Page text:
They have the love of the people but apparently none of them help them, are subject to some of the most eerie timing, and possibly have the worst escape/abduction/assassination plan in the history of history, not to mention Ellaria had the worst hiding spot in the world. One of the sandsnakes, and no I can’t be bothered to recall which one is which at this point, is Bae AF, but beyond that nothing really came of this. That said, I’m already calling for a Bronn and the Sandsnakes spin-off show.

It culminated in a character we don’t care about giving Jaime a daddy moment, and then dying, which is okay, because we don’t care about her. I guess this is meant to force Doran’s hand because Trystane can’t be long for the world. Luckily, Ellaria and the Sandsnakes will probably get away with it because apparently there are like 10 people in all of Dorne. In the show’s defense, Martin did always tell us it was the least populated region of Westeros.

Lamest kiss of death ever.


This was a really good scene, by far the class of the episode, and is just icing on my soemone needs to give Headey and Emmy nom. The tracking to the Red Keep, the random smashing of line stepping crowd members, and just Headey delivering from the neck up, even as spit oozed off of her cheek. What I liked though, even while an ultimately humbling and humiliating experience, I thought there was still defiance there at the end because after watching such a scene, such an ordeal, the thought that went into my mind was still… I would not want to be that way too loving her job Septa.

The feet were really focused on and it reminded me of a scene, coincidentally, also featuring Ser Gregor and Cersei, when Cersei went previous to the Oberyn duel, stepping over bodies nonchalantly as if they were nothing, regal as regal can be, a canvas of opulence, golden and beautiful. Here, she walks through a crowd unguarded, her feet will get dirty, there is a cost to her. Hell, for a second, I felt like maybe Aerys had the right to burn the whole place down.

Class scene, as good as anything on television. Respect to the body double too.

Remember him?


We know that Jon is very aware he is not very well liked by a lot of people who aren’t top of the stack to begin with, and with such knowledge I might do this crazy thing of having my badass supernaturalish giant wolf at my side at all times. He apparently has time to protect Jon’s tubby friend and get him laid but he’s zero for his last two in combat situations for Jon, right?

How about having my new giant friend who was an eye witness to my badassness hang out with me? Wouldn’t Jon’s friends/followers be aware of this other faction and take it upon themselves to watch his back? Isn’t he useful? I have told you that he was raised by and grew up in a House full of people who have never lost a battle. Admittedly, they both got themselves killed for being dumb too.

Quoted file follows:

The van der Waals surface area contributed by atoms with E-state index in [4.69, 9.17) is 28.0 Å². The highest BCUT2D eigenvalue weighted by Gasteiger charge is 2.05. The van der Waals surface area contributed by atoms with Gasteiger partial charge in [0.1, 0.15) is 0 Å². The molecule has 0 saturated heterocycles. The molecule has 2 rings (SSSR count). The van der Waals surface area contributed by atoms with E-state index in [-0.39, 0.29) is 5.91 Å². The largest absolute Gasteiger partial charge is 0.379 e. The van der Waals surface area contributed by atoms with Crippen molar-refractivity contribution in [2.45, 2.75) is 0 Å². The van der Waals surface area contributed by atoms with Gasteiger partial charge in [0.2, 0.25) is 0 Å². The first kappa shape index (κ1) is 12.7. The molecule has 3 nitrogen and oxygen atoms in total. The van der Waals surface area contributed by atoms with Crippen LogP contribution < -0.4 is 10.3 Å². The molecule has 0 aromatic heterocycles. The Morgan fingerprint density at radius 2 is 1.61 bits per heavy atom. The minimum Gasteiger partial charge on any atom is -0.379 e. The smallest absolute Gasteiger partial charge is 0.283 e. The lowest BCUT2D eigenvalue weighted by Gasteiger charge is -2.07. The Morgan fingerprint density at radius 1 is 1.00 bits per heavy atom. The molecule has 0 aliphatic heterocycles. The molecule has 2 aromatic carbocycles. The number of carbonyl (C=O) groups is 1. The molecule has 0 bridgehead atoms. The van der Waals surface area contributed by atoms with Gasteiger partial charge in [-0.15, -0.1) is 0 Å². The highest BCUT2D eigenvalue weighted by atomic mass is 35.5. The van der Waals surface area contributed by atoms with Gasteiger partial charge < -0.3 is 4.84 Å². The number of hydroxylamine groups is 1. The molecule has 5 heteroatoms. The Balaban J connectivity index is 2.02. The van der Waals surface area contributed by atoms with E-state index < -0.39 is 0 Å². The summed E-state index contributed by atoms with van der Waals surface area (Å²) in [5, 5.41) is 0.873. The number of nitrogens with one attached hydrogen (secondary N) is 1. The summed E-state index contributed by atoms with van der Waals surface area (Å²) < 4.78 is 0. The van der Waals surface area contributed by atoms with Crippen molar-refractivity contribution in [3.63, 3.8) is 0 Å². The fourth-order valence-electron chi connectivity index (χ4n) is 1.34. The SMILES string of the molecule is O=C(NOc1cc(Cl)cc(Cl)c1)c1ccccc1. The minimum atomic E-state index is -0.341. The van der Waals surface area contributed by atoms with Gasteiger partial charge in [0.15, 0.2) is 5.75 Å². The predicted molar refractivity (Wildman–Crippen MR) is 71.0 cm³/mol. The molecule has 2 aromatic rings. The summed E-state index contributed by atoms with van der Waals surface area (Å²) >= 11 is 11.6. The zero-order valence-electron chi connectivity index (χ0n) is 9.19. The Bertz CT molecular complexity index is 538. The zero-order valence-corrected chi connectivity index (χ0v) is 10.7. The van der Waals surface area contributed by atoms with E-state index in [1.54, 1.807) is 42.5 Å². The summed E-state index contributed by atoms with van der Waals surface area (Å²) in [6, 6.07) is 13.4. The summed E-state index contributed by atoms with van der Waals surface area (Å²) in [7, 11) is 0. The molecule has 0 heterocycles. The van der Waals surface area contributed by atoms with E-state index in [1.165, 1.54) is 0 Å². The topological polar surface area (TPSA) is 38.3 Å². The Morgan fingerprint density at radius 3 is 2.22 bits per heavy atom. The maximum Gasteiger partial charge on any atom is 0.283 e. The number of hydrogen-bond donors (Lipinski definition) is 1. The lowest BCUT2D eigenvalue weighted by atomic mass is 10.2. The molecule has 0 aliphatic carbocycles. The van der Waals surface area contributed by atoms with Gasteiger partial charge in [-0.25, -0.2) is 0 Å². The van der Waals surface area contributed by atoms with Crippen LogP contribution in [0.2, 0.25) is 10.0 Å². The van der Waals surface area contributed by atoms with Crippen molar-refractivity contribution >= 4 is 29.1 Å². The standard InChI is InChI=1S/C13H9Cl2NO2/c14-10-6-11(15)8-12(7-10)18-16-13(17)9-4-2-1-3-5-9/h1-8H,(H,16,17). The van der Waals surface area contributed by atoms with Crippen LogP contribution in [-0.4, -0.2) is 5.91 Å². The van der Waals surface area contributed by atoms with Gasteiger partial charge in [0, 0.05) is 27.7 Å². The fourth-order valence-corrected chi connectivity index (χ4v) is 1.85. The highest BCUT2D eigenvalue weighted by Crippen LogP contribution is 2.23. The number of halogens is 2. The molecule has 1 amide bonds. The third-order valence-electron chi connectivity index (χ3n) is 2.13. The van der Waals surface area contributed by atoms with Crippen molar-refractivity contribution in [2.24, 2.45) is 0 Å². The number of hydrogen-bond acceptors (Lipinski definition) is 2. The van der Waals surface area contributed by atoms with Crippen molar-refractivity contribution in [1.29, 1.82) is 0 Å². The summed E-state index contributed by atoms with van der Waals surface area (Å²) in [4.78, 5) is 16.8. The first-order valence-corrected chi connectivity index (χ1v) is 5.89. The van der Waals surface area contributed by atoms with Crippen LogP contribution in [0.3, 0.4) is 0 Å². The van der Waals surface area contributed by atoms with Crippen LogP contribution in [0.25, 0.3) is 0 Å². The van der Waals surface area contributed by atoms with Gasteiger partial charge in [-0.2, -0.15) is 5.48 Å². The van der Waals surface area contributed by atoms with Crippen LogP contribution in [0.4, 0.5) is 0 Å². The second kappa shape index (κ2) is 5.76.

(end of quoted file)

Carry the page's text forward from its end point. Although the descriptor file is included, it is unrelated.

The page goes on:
I also, and this surprised me, felt like this should not have been an Alliser move. This was more Slynt-style, and Jon already dealt with him. The Game of Thrones TV show really made him into this, yes small, but oddly complex character, one we didn’t like but still somewhat cheered when Jon promoted to First Ranger. There was evolution here, right? I would have liked this more on the show if Alliser wasn’t in play, which I understand may be the opposite though many would have, but I just thought this enmity had passed, at least to this supreme circumstance.

Plus, man… isn’t what Jon is doing common sense? Isn’t it pretty much the only plan? Doesn’t he have a fleet of people who would vouch for what’s coming? This dude just went toe to toe with their nightmare and stared down the Night’s King, and you OLLIED HIM???? Olly?

No surprise for sure, this was telegraphed forever but why can the world, even I, a non-Lord Commander, whose likely song is not of Ice and Fire, who has never defended a wall nor beaten a white walker with my Valyrian blade, and due to my asian heritage can’t even rock a real beard, would have heard Olly’s frantic Benjen claim and given him the people’s eyebrow while I looked right through him, and tell him to try again?

Also, irate tv exclusive watchers, this is not a spoiler, and I’ve read these books for close to 2 decades, but I’ve never heard of any book reader who believes that Jon Snow is really dead, so the comments by both Kit and the showrunners is either this incredible destruction of one of, if not THE, major and easiest fan theory that’s decades old, or they are stretching the truth.

It might seem that I have negative feelings overall about Game of Thrones but I don’t. I’m not an angry book reader. While this wasn’t a great episode I was still glued to my seat and it’s literally the only non-sporting event program on television that I watch live. Otherwise, it’s stream or die for me unless I have a screener.

The truth is that when considering all of the other recent contenders of the “it” show on television, Mad Men, Sopranos, The Wire, Breaking Bad, Downton Abbey, etc etc, this is the show that truly not only is being done elsewhere, it probably won’t be done again. It’s legitimate event television. It’s not another crime joint or period piece, both of which we will produce multiple better shows than the ones mentioned given time. It brought epic fantasy into a weekly pop culture discussion. Normal people are talking about Dragons and wights, and possibly the best character on the best show is Tyrion Lannister and no one has blinked.

You are not going to get this elsewhere, and as someone who has had just 4 books in nearly 20 years to consume, with some sweet novellas thrown in (HBO, I need my Dunk and Egg), I welcome not only having something to look at in Westeros but being able to share it with a greater audience who would never get into this unless HBO put it on screen. I now get texts from over a dozen people on Sunday comprised of words like “Valyria”, “Valar morghulis”, and “cock merchant”.

Oh, and bad pussy.

Published by Jay

protoculture hoarding, devil fruit eating, energon cube stirring, spirited away, chilling in a house of leaves. For more me check out aitoroketto.